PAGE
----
Professor Dr. Louis Vanden Berghe

Louis Vanden Berghe was born on 24 December 1923 in Oostnieuwerke in West Flanders. He studied near eastern archaeology and the history of art at the University of Gent and oriental languages at the universities of Brussels, Amsterdam and Leiden, becoming remarkably fluent in modern Persian. Having gained his doctorate in 1950 with a thesis on prehistoric painted pottery he joined the University of Gent as an assistant, being given a chair in 1965. His first major task was to introduce some semblance of order into the teaching of Iranian archaeology and history and his Archéologie de l'Iran Ancien (1959) provided a structure for the subject, surveying it first by region and then by period from prehistoric to Sasanian times. This was soon followed by the establishment, with R. Ghirshman, of a new journal, Iranica Antiqua in 1961, and by Bibliographie analytique de l'archéologie de l'Iran Ancien (1979), supplements to which appeared in 1981 and 1987. Excavation was just as important as teaching and Vanden Berghe is perhaps best known for his work in Luristan where, for fifteen seasons between 1965 and 1979, he worked in the Pusht-i Kuh, virgin territory archaeologically-speaking. Bronzes from the area are found in many international collections but almost nothing is known about the culture which produced them and Vanden Berghe's work has gone some way towards remedying this deficiency. But his excavations were not restricted to Luristan; he surveyed the Marv Dasht Plain in the 1950s, excavated the necropolis at Khurvin, an Achaemenid tomb at Buzpar in Fars and discovered an ancient road connecting Firuzabad and Siraf. The value of exhibitions in promoting Iranian archaeology was soon recognized and he organized major displays about Luristan in Munich (1981), Gent (1983) and St Petersburg (1992). Many honours came to Vanden Berghe during his lifetime: particularly gratifying were the honorary doctorate from the University of Teheran, awarded as early as 1964, and the two-volume Festschrift, Archaeologia Iranica et Orientalis: Miscellanea in honorem Louis Vanden Berghe, which his colleague, Dr Ernie Haerinck, jointly with Professor L. de Meyer, edited in his honour in 1989. In the last year of his life, despite failing eyesight, Vanden Berghe attended the 1993 Lukonin Memorial Seminar at the British Museum on `Later Mesopotamia and Iran, c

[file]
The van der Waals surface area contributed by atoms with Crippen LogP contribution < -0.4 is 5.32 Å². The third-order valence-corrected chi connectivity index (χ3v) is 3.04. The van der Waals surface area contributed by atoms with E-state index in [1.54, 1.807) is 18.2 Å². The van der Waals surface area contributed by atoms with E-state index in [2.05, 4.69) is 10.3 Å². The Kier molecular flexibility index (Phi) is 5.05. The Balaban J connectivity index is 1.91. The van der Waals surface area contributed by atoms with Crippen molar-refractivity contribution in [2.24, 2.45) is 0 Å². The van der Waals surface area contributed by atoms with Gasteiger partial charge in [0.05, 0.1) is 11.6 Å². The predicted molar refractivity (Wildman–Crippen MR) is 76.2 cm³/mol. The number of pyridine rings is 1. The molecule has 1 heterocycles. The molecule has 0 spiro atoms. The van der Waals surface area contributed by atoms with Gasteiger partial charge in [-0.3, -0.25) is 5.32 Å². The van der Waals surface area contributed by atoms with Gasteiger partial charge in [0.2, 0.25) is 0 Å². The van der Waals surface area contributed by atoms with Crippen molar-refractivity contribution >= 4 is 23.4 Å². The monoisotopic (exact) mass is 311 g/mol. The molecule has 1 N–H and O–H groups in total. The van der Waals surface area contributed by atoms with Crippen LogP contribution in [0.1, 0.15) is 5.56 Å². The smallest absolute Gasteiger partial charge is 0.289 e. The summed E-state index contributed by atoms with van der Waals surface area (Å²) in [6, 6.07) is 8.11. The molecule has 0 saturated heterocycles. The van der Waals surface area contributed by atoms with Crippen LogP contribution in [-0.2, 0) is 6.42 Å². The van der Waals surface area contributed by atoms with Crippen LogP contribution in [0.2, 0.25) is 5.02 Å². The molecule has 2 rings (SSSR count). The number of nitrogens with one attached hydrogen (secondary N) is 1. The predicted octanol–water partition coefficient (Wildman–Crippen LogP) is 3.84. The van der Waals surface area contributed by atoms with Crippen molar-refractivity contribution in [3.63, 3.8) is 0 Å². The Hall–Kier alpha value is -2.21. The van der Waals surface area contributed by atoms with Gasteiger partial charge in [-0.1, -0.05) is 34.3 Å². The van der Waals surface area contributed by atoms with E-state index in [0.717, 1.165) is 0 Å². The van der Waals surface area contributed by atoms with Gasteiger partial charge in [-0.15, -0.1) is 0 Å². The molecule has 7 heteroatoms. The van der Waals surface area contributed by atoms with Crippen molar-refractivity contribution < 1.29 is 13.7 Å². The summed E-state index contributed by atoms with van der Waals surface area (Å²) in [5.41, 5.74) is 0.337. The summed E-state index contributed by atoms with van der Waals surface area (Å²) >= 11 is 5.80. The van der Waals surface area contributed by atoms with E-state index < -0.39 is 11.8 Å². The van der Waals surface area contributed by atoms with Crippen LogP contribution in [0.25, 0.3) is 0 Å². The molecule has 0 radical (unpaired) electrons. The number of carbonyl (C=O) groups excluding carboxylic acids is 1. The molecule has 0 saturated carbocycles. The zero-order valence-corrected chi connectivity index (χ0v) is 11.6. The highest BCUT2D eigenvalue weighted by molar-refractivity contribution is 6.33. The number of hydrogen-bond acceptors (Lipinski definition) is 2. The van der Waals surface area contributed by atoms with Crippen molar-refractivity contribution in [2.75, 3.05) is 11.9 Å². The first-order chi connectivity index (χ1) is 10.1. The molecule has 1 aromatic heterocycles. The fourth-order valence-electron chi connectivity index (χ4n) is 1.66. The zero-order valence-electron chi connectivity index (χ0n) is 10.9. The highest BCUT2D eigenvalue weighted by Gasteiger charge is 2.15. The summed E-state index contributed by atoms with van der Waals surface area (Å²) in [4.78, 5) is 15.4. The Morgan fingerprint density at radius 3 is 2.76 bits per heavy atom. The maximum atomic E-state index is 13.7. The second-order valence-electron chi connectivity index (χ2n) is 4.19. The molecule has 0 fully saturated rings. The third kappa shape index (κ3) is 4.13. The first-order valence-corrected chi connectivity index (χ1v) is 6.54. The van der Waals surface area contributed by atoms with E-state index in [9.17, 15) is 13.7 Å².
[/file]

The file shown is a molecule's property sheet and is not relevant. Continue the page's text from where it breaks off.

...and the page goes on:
1600-539 B.C.' to which he contributed a paper, although he could not deliver it himself. It was a fitting occasion for his British colleagues to say goodbye to one who had always been a generous friend. He died on 17 September 1993.